Even with such a limited subset, this parser may be more work than I had imagined just due to the sheer number of combinations…

Week 4: My Scribbler 2 has arrived!

I arrived home yesterday to find, sitting on my doorstep, this bad-boy:

Scribbler 2

(He was inside a box, obviously, but it’s more fun to pretend that he just drove up to my door.)

I ran through the instruction manual and experimented using the different sensors and playing with the built-in modes, which included a cool line-following mode as well as an exploration & obstacle avoidance mode.

Unfortunately, I almost immediately realized that this puppy does not support Bluetooth connectivity out of the gate.  Having it tethered to my PC via a Cable is going to be a nuisance, so I ordered a IPRE Fluke2 board.  The Fluke2 connects to the Scribbler II via the serial port and allows Bluetooth connectivity, as well as providing a low-resolution camera that may be fun to play with.  Once he has his Fluke2 board, my Scribbler will look like this:

Scribbler with Fluke

While I wait for the Fluke2 to arrive, I have begun brainstorming about the types of tasks I want the user to be able to assign via natural language:

  • Movement — Movement control, speed controls, composite movement instructions (i.e. “move forward for 4 seconds then turn left 90 degrees”)
  • Sensor Queries — Is an object in front?  On the left or right?  Is there a detectable line beneath?
  • LED Light Control — Control which of the 3 LED lights are turned on.  Other possibilities including flashing or siren modes. Also control the Fluke2 “ultra bright” LED.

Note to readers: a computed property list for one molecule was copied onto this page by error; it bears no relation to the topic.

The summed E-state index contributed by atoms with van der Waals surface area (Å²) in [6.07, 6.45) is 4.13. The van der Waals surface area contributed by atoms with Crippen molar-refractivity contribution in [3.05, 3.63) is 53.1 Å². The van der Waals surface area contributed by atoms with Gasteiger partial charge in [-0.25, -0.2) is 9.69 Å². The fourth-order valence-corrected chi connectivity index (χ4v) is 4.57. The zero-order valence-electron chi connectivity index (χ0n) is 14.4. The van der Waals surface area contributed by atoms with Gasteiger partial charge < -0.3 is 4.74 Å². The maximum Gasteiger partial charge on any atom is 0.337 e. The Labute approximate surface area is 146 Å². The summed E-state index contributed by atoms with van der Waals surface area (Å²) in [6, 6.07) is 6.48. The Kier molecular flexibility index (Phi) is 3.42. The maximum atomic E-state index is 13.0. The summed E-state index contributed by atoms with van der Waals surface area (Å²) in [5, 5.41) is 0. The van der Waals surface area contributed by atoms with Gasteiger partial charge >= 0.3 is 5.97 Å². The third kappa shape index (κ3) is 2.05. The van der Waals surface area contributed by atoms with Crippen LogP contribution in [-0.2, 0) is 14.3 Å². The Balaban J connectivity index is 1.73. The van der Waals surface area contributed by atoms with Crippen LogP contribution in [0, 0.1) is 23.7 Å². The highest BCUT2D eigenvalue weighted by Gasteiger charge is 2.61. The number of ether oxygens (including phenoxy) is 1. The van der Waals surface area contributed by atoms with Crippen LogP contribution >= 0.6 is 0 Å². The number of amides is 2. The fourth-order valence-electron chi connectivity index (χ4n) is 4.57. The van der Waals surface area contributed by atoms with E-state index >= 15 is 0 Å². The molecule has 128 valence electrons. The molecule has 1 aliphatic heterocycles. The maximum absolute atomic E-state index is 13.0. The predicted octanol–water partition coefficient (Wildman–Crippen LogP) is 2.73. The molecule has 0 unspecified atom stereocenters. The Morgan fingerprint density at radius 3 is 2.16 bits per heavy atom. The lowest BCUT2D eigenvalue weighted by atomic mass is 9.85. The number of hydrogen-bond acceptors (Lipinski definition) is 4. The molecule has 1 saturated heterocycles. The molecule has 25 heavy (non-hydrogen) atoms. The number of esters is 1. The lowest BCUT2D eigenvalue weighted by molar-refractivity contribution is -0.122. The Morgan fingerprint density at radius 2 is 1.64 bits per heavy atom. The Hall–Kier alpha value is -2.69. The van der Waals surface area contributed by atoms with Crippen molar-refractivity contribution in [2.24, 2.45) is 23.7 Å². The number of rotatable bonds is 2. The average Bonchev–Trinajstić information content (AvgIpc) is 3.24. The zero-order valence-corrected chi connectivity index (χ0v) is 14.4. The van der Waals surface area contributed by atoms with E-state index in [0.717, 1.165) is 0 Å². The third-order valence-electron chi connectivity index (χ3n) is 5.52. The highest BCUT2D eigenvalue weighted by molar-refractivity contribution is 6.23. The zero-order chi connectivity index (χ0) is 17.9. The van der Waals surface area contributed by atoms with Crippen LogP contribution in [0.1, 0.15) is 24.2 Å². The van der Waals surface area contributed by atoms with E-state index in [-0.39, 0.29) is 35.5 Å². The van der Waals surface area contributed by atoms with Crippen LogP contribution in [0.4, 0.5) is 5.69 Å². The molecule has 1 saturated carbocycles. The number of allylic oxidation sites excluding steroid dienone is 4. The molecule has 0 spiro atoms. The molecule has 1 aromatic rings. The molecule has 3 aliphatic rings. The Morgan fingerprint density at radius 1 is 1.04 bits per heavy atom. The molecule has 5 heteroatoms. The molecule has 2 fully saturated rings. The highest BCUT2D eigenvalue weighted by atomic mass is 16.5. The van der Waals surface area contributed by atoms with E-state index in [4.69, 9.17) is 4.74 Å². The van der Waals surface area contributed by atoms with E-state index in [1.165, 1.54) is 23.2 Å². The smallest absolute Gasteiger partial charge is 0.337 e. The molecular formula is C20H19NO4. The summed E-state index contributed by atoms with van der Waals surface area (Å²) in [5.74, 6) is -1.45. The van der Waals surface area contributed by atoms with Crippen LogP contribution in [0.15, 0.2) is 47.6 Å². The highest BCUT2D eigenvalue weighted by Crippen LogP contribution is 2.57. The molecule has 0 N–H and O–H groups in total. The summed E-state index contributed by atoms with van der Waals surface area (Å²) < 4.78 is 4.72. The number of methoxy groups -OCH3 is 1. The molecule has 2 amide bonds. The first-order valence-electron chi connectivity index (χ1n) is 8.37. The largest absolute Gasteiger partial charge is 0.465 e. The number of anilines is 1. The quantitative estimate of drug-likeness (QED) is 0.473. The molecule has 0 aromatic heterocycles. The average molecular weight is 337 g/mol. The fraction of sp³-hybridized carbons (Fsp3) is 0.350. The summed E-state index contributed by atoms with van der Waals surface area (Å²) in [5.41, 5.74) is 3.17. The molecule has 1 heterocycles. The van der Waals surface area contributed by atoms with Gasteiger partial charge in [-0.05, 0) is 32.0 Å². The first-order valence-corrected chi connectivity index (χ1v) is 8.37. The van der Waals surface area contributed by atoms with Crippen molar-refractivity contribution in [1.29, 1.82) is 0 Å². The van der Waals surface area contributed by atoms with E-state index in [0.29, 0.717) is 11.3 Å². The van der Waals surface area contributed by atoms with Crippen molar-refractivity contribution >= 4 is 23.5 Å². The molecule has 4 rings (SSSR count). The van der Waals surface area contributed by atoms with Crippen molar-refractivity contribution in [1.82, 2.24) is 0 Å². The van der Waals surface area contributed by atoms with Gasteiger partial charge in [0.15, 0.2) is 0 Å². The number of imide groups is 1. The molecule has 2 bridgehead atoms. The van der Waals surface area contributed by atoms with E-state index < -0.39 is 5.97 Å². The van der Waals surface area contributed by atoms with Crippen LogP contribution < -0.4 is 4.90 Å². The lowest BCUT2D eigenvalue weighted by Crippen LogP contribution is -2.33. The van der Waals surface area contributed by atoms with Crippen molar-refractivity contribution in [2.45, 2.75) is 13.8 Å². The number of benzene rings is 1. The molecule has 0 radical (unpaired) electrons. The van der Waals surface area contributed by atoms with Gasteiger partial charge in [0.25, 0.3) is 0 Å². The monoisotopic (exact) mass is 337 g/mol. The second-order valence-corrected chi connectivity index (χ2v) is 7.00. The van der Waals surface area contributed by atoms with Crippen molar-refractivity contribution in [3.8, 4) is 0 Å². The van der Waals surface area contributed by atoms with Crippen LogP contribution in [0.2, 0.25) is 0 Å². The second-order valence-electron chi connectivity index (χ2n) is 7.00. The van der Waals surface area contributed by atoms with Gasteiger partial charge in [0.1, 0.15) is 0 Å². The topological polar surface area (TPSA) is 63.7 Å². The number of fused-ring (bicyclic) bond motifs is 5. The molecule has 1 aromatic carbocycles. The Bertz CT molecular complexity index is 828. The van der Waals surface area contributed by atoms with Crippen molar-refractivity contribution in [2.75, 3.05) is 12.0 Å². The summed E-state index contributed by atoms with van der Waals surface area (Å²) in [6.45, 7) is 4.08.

• Sound Control — Play a basic tune, or just some beeps & boops.
  • Miscellaneous — preprogrammed “fun” routines.  A draw mode, a dance mode, etc.  Remaining battery power queries.

I’m not sure if it’s feasible, but I would also love to show the camera feed in the window next to the command input, to aid in controlling.

I also decided that I want my program to have the option to display the actual code that it is sending to the Scribbler II.  This would give the program some utility as a Python education tool.

The bulk of my work this week will be on starting the Natural Language Processing component.  Prolog, here I come…

Justin working in the ACC.

Coding away in the ACC.


  • Come up with a name for the program I’m writing, so I’m not just constantly saying “my program”.
  • Come up with a name for my Scribbler!

Week 3: Project Proposal – Final Draft

I did some research as well as some soul-searching this week and discovered that my previous project idea, while interesting to me, just wouldn’t show off the strengths of Prolog as much I had hoped. Also, let’s be honest– simulations are great and all, but producing code that executes on a real, tangible robot is just WAY cooler!